On the eve of the 2010 FIFA World Cup, FIFA.com spoke to some of the Host City coordinators about the mood and the atmosphere in their cities just a few hours from kickoff.

“Port Elizabeth has never had an iconic structure, like Cape Town has Table Mountain. Now we have our stadium. It has altered our skyline and we are proud of this,” said Nelson Mandela Bay/Port Elizabeth Host City Coordinator, Errol Heynes.

“People have been waiting to get into the mood. We had mass Diski Dance lessons, beach festivals and football festivals. Two weeks ago we had a big party in one of the surrounding townships when FIFA President Blatter came to our city. We can't wait for it, the whole city is in a festive mood.”

Durban is home to its eye catching new stadium, which has ensured that the city has caught World Cup fever. “People are very positive about the World Cup here in Durban, the infrastructure and beautification programmes have provided a new vibe in the city. In the future we will look back and say ‘Look at what we have done’,” said Julie-May Ellingson, Durban Host City Coordinator.

Durban is looking to its mild atmosphere, beach front and abundant accommodation as draw factors for the tournament's fans. “It is a good season in Durban, we have made sure that we cater to a family atmosphere, in the fan zones and around the city.”

Tshwane/Pretoria has the second largest number of embassies in the worlds after Washington D.C. and as such will be hoping to leverage on this international diversity during the celebrations of the tournament. “We are hosting the South Africa versus Uruguay match in our city which we are very excited about, but we are excited about all our matches and we are going to be hospitable to all our guests, the fans are welcome,” said Tshwane/Pretoria’s Host City Coordinator, Godfrey Nkwane.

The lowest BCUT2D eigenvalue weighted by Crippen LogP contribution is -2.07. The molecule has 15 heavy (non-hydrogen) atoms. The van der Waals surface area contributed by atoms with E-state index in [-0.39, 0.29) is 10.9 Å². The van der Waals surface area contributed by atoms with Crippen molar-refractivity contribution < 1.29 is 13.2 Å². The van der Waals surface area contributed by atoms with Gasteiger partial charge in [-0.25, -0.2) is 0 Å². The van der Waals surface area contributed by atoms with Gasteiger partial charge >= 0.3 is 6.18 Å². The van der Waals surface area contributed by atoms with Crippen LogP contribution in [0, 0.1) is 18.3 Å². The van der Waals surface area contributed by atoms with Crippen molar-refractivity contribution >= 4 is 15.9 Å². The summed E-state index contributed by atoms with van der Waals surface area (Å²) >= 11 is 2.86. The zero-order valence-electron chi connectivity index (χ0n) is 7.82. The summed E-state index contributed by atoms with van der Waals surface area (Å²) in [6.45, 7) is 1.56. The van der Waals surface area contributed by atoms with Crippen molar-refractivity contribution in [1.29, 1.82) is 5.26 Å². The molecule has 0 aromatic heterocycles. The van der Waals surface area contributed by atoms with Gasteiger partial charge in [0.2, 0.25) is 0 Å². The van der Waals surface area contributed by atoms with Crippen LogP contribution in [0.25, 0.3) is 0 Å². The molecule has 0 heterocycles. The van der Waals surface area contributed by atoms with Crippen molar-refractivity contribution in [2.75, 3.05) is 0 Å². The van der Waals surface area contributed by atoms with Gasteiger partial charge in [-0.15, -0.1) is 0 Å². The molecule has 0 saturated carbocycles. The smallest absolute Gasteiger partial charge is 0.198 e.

Polokwane is one of the smaller venues on the 2010 FIFA World Cup roster, but the stadium will be hosting a very big game when France and Mexico go head to head. “We are very excited by this game, we will really have the whole world in Polokwane on that day,” said Polokwane Host City Coordinator, Ndavhe Ramakuela.

The city of Mangaung/Bloemfontein has one of the strongest local fan bases in the country, this was shown in the Confederations Cup, when the supporters demonstrated their unique brand of passion. “We recognise these fans,” said George Mohlakoana, the city’s Host City Coordinator. “In fact as part of our social responsibility we have bought tickets for local fans, because it is these people who make local football what it is.”

Johannesburg is without doubt the football hub for the upcoming 2010 FIFA World Cup, with two match venues in the city limits and the privilege of hosting both the opening and final matches. “Our people make Joburg great. It is humbling to see the South African flag flying so high. People really want to be part of this,” said the city’s 2010 coordinator, Sibongile Khumalo “

Cape Town showed their party spirit during the Final Draw ceremony last year and already the excitement in the city is palpable. “Cape Town has its own pace,” explains Peter Cronje, the city’s Communication Director. “The atmosphere is there. There are events all over the city, the highways are lined with flags and there are so many decorations going up everywhere. As with the Final Draw, Cape Town will come to the party.”